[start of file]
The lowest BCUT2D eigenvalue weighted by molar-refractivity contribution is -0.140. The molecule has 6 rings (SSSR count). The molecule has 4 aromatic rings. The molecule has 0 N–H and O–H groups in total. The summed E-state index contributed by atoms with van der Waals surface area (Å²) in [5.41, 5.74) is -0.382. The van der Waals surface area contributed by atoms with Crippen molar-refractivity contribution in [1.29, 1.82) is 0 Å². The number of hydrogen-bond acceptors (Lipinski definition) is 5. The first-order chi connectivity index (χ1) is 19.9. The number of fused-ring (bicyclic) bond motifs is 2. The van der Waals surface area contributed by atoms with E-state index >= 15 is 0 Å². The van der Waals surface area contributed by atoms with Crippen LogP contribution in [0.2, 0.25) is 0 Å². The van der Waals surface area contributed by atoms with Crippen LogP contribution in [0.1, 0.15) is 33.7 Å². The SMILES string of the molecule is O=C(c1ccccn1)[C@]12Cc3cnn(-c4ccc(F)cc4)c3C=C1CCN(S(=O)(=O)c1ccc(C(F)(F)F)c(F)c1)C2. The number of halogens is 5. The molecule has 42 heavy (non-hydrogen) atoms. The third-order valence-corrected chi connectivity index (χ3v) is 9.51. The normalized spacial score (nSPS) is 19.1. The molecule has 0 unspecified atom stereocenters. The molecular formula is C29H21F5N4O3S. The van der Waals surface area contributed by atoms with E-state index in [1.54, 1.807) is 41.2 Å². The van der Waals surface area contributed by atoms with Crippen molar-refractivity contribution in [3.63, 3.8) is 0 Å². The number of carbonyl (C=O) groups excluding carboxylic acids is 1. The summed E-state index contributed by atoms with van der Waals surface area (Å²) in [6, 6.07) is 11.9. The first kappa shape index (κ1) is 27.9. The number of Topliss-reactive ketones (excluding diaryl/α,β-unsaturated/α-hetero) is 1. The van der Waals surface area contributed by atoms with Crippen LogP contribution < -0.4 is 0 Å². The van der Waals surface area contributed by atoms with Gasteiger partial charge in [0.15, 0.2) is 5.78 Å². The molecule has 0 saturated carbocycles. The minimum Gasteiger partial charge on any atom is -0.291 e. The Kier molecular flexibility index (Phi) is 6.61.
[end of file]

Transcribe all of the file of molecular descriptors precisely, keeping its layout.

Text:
The lowest BCUT2D eigenvalue weighted by molar-refractivity contribution is -0.140. The molecule has 6 rings (SSSR count). The molecule has 4 aromatic rings. The molecule has 0 N–H and O–H groups in total. The summed E-state index contributed by atoms with van der Waals surface area (Å²) in [5.41, 5.74) is -0.382. The van der Waals surface area contributed by atoms with Crippen molar-refractivity contribution in [1.29, 1.82) is 0 Å². The number of hydrogen-bond acceptors (Lipinski definition) is 5. The first-order chi connectivity index (χ1) is 19.9. The number of fused-ring (bicyclic) bond motifs is 2. The van der Waals surface area contributed by atoms with E-state index >= 15 is 0 Å². The van der Waals surface area contributed by atoms with Crippen LogP contribution in [0.2, 0.25) is 0 Å². The van der Waals surface area contributed by atoms with Crippen LogP contribution in [0.1, 0.15) is 33.7 Å². The SMILES string of the molecule is O=C(c1ccccn1)[C@]12Cc3cnn(-c4ccc(F)cc4)c3C=C1CCN(S(=O)(=O)c1ccc(C(F)(F)F)c(F)c1)C2. The number of halogens is 5. The molecule has 42 heavy (non-hydrogen) atoms. The third-order valence-corrected chi connectivity index (χ3v) is 9.51. The normalized spacial score (nSPS) is 19.1. The molecule has 0 unspecified atom stereocenters. The molecular formula is C29H21F5N4O3S. The van der Waals surface area contributed by atoms with E-state index in [1.54, 1.807) is 41.2 Å². The van der Waals surface area contributed by atoms with Crippen molar-refractivity contribution in [3.63, 3.8) is 0 Å². The number of carbonyl (C=O) groups excluding carboxylic acids is 1. The summed E-state index contributed by atoms with van der Waals surface area (Å²) in [6, 6.07) is 11.9. The first kappa shape index (κ1) is 27.9. The number of Topliss-reactive ketones (excluding diaryl/α,β-unsaturated/α-hetero) is 1. The van der Waals surface area contributed by atoms with Crippen LogP contribution < -0.4 is 0 Å². The van der Waals surface area contributed by atoms with Gasteiger partial charge in [0.15, 0.2) is 5.78 Å². The molecule has 0 saturated carbocycles. The minimum Gasteiger partial charge on any atom is -0.291 e. The Kier molecular flexibility index (Phi) is 6.61.